At the same time, public medicine in India is still in the last century: 16 rupees (that is, 16 rubles) per day are allocated for the maintenance of a patient in a municipal hospital, so patients lie on beds without bed linen, and eat what they bring with them. Interestingly, it was private companies, with the assistance of the state, that a few years ago, for the first time in India, organized a system of health insurance for poor families: thanks to this kind of micro-credit, poor patients can spend up to $ 700 per year on treatment. For a country where any more or less serious illness such as bronchial asthma completely ruined the family, this was a real salvation.

Doctors in India are popular as movie stars

Professor Christian Balakrishnan, head of the cardiology department at Fortis Malar Hospital in Chennai, is one of the physicians who made India a medical superpower. He has over 18 thousand heart surgeries on his account: he is recognized on the streets of his hometown, and cheerful photos are sent to him from all over the world, whose hearts he held in his hands.

And the hospital where he works performed 2014 organ transplants in 511 - one of the world's largest organ transplant programs outside the United States.

Over the past 50 years, India's population has tripled to 1,2 billion. In any city, especially in Delhi, you feel this every second: there is always a crowd around, and there is always a traffic jam on the roads. The most realistic way to get to the hospital is by “tuk-tuk” - a tiny van on wheels driven by a rickshaw taxi driver. There are no doors in it, so you need to be vigilant: no one observes the rules of the road, they don't wear helmets, six people sit inside, and exactly on the place where a mini-iconostasis is placed in Russia, they attach the image of Shiva, Vishnu and Krishna.

“When I got into this thing for the first time, my heart sank into my heels,” Shamsiyat Kolosova from the village of Rylevo, Tula Region, admitted to Ogonyok. some meat, in the hospital the food is strictly vegetarian!

We are meeting with Shamsiyat and her 17-year-old son Maxim in Delhi, at Fortis Hospital. The building, to be honest, looks more like a shopping and entertainment center. In the middle of the large atrium there is a statue of a huge baby with a stethoscope, shops and cafes all around where you can drink coffee and eat traditional lentil soup. On the second floor, new entrants are registered, all staff speaks English. The patients are a complete international: we are assisted by coordinators from Russia and Ukraine, immigrants from post-Soviet Central Asia - Afghan and Uzbek translators, who are easily recognizable by their colorful trousers.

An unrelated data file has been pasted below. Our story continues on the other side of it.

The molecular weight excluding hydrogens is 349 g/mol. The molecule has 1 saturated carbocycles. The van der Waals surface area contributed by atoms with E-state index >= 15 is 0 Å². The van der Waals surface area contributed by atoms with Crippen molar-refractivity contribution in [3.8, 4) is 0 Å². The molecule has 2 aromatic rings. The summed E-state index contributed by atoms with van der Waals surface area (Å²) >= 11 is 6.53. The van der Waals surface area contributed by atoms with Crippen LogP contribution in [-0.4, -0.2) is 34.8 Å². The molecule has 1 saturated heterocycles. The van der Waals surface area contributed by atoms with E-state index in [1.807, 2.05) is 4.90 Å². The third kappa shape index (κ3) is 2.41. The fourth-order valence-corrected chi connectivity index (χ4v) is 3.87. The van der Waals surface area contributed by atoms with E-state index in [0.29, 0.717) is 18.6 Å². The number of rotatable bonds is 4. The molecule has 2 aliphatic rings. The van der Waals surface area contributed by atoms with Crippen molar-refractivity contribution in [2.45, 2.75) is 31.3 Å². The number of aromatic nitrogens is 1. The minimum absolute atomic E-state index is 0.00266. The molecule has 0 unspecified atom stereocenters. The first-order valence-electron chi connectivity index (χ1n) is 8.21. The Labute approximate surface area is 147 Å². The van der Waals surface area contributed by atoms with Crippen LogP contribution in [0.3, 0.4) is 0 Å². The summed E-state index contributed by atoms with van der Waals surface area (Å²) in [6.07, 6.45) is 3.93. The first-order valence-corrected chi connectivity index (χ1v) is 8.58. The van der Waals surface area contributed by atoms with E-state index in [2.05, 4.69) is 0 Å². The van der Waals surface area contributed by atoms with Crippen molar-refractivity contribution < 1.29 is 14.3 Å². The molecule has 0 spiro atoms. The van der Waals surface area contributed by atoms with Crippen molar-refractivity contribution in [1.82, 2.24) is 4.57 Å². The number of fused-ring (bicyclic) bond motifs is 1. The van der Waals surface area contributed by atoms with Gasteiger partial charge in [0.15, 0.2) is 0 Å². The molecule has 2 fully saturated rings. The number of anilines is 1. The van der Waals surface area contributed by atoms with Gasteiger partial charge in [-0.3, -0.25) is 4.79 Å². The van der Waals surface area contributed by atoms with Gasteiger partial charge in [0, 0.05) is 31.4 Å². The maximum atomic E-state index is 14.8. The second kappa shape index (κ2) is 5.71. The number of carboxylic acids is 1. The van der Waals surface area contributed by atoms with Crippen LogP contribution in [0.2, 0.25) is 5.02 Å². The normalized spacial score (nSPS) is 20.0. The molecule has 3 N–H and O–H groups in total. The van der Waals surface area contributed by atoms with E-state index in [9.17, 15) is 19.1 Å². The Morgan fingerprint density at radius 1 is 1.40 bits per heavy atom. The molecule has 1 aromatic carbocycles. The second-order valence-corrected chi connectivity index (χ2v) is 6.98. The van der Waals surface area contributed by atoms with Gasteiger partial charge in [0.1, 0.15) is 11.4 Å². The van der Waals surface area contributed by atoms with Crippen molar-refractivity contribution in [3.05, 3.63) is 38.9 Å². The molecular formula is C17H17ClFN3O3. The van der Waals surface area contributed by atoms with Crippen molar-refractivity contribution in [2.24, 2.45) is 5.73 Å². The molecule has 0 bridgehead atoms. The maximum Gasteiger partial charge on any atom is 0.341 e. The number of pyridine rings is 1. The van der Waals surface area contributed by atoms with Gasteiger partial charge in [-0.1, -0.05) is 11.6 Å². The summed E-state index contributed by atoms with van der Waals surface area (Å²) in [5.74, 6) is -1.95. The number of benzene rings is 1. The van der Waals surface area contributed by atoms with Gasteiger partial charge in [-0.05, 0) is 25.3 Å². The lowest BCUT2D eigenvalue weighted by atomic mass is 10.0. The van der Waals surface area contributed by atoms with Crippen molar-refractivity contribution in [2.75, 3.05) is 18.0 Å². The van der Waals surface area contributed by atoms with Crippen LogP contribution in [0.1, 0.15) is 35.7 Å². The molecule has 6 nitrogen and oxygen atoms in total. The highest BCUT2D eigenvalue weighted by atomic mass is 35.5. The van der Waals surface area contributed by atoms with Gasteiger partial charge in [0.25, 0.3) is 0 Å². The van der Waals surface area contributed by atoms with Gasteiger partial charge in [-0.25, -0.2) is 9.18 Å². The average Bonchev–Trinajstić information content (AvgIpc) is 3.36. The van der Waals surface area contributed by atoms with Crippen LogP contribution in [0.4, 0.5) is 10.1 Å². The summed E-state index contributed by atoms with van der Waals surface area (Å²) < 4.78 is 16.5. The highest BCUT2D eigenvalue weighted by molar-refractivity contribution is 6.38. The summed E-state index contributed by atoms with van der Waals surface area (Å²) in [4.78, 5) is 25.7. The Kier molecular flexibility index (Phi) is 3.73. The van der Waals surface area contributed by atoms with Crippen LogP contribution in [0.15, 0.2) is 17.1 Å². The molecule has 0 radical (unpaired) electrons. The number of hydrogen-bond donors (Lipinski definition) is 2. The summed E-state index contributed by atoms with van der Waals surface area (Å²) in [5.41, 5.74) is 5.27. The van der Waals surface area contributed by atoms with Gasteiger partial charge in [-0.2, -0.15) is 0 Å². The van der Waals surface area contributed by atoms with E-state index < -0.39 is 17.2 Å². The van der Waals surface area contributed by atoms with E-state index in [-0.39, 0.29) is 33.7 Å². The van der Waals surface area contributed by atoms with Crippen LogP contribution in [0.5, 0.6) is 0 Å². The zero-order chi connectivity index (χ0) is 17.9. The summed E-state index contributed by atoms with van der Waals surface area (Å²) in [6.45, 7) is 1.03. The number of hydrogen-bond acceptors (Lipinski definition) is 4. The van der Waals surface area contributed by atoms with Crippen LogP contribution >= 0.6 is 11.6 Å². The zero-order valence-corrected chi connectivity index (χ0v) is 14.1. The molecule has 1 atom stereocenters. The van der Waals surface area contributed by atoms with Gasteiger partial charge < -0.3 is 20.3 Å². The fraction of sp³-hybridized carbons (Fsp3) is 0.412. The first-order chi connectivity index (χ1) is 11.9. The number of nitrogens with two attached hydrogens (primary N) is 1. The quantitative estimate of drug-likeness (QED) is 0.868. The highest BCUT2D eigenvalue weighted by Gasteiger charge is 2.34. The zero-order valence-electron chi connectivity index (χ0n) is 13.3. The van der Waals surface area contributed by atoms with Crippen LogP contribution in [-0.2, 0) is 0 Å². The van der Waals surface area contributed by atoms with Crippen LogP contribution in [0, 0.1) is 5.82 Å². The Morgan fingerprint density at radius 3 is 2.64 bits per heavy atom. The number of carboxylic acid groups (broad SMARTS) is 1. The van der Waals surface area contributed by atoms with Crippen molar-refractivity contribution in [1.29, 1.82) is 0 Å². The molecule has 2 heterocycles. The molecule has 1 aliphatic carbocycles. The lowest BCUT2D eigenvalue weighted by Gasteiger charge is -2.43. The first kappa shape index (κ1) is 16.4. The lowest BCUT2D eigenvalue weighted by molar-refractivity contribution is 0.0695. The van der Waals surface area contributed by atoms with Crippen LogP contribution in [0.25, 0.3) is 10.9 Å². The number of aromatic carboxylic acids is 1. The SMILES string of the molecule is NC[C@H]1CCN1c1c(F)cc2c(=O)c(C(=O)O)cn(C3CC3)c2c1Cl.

Maxim came to treat neuroblastoma recurrence. In Moscow, doctors admitted that they could not do anything, in Germany they promised to cure, however, for this it was necessary to collect 500 thousand euros.

- The charitable foundations explained to us that it was impossible and offered to consider India. Here the same treatment, including a bone marrow transplant, costs 129 thousand dollars, - says Shamsiyat. - Of course, we gladly agreed, although at first after our outback everything seemed strange and strange. However, as soon as we got to the hospital, everything changed - I have seen such well-coordinated and professional work in few places.

While patients from Western countries go to India most often to treat heart disease, Russians are treated with oncology. No less popular among Russians is treatment associated with joint prosthetics and infertility treatment. In addition, more and more of our tourists who come to India just to relax, simultaneously sign up for a check up - a general diagnosis, like a medical examination. The issue price is $ 80 and 4 hours. Is it worth doing a general blood test and an ultrasound scan 4 thousand kilometers from Russia? The issue is controversial. But judging by the fact that, according to polls by the Levada Center, 40 percent of Russians do not trust domestic health care very much, there will not be fewer people willing to go for treatment across the three seas in the near future.

The material was published in the journal Ogonyok No. 49 from 14.12.2015